Check out their anti-blockage campaign webpage here.
Amid thousands of reports of clogged sewage systems from wet wipes and fatbergs comes a new (maybe?) knight and shining armor: European company, Natracare, has released a brand new wipe that claims to be plastic free and biodegradable. Water UK set in place a set of stringent “flushable” regulations and according to the “moist tissue” packaging, the product is safe to flush. While we don’t know the exact methods and tests that are conducted to test flushability, Water UK reported that after testing the Natracare moist tissue, they concluded that the product is “100 per cent paper tissue and plastic free, marine friendly and compostable”.
Could these be the answer to our prayers? Or are they too good to be true? Only time and more tests will tell!
Wessex Water Services, a water supply and sewage utility company in South West England, has a modest social media fan following. The company uses their platform to educate communities and spread the word about the detrimental effects that wet wipes have on sewer systems world wide.
After dealing with several previous hefty sewage clogs from the non-flushables, Wessex Water preached to the public that they do not break down and are not to be flushed. Despite these warnings, the company has recently been faced with another large clog in the system. They continue to share photos as the crews remove the mess of wipes from the system in order to further spread the word to stop flushing non-flushables.
“75% of sewer blockages are caused by disposable items, such as wet wipes, being flushed down the toilet. Our team recently came across these wet wipes in #Amesbury” – Wessex Water
A Northeast Florida community owned utility company, JEA, created a clever new video, “Invasion of the Fatbergs”, to educate the public on the harm that flushing non-flushables has on the sewage systems. The video is a spinoff of a horror film which shows a happy, perfect town being invaded by large sewer “creatures”.
On the landing page for the new video, JEA brings awareness to the materials that cause fatbergs, like baby wipes, paper towels, floss, feminine hygiene products, clumping cat litter, condoms, grease, oil, and cooking fat.
“Remember, what goes down might just come back up.” – Invasion of the Fatbergs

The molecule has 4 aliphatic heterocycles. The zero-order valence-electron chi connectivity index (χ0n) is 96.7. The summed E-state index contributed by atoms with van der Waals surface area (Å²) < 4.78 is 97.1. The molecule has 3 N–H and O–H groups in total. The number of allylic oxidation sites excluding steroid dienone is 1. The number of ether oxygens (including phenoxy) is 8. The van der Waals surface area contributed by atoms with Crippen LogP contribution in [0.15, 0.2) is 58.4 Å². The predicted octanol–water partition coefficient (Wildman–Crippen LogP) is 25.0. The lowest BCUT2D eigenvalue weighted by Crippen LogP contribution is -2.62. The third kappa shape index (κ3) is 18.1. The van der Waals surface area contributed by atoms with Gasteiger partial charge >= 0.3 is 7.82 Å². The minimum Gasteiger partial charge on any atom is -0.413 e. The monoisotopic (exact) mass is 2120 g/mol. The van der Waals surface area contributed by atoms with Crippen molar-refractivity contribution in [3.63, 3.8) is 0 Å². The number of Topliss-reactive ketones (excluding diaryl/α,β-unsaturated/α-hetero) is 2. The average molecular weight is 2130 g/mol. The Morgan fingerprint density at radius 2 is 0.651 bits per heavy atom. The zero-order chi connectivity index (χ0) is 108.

Wet wipe manufacturers in the UK will now be able to display a “Fine to Flush” logo on their packages if they pass strict new tests set in place by the Scottish Water Industry. Although the specifics of the scientific tests were not mentioned, industry officials state that the new label will let consumers know which specific wet wipes do not contain plastic and are (supposedly) safe to flush.
The new standard came after massive fatbergs have been surfacing throughout the UK, making news headlines and bringing awareness to the issue across the globe. According to Scottish Water, they reportedly encounter a whopping 95 FOG clogs per day, costing them millions per year to clear from sewer systems.
“We all have a part to play in looking after the water cycle. Anything which encourages people to think about their responsibility is welcome. Our sewer response teams deal with the consequences of people flushing the wrong items down the toilet – items like wipes, cotton buds and sanitary products – on a daily basis. We hope this new official industry Fine to Flush standard will help cut consumer confusion and lead to a reduction in blockages.” – Peter Farrer, Scottish Water COO
Stuart Magoon, Assistant Division Manager of Environmental Services with the City of Tacoma, Washington was recently interviewed by K5 News about the damages that wet wipes are causing in residential and city sewer systems. In the video, Magoon shows K5 News the Bar Screen at their facility which runs 24/7 to pull debris out of the sewer line that won’t make it through the treatment process. The plant spends about $100,000 each year to deal with the problem – which consists of collecting, cleaning and disposing of all the debris. He also explains that not only is city infrastructure at risk, but so are individual homes. By flushing non-flushable wet wipes and putting grease and oil down drains, homeowners are taking a gamble with the health of their sewer piping. When asked why wet wipes aren’t flushable, Magoon states that they aren’t biodegradable and when they mix with other things in the sewer they cause a huge problem.
Outfitted with shovels and pickaxes, crews spend 8 weeks tackling a monster blob of wet-wipes and grease in South West England sewers.
Charlie Ewart, the lucky finder of the smelly mass of wipes and grease, weighs in on the moment he came across the fatberg, “I saw it and thought: ‘What on earth?’ It was completely unexpected,” Ewart said. “It’s really eerie in that bit of the sewer and it does look like something out of a horror scene, all congealed and glossy and matted together with all kinds of things.”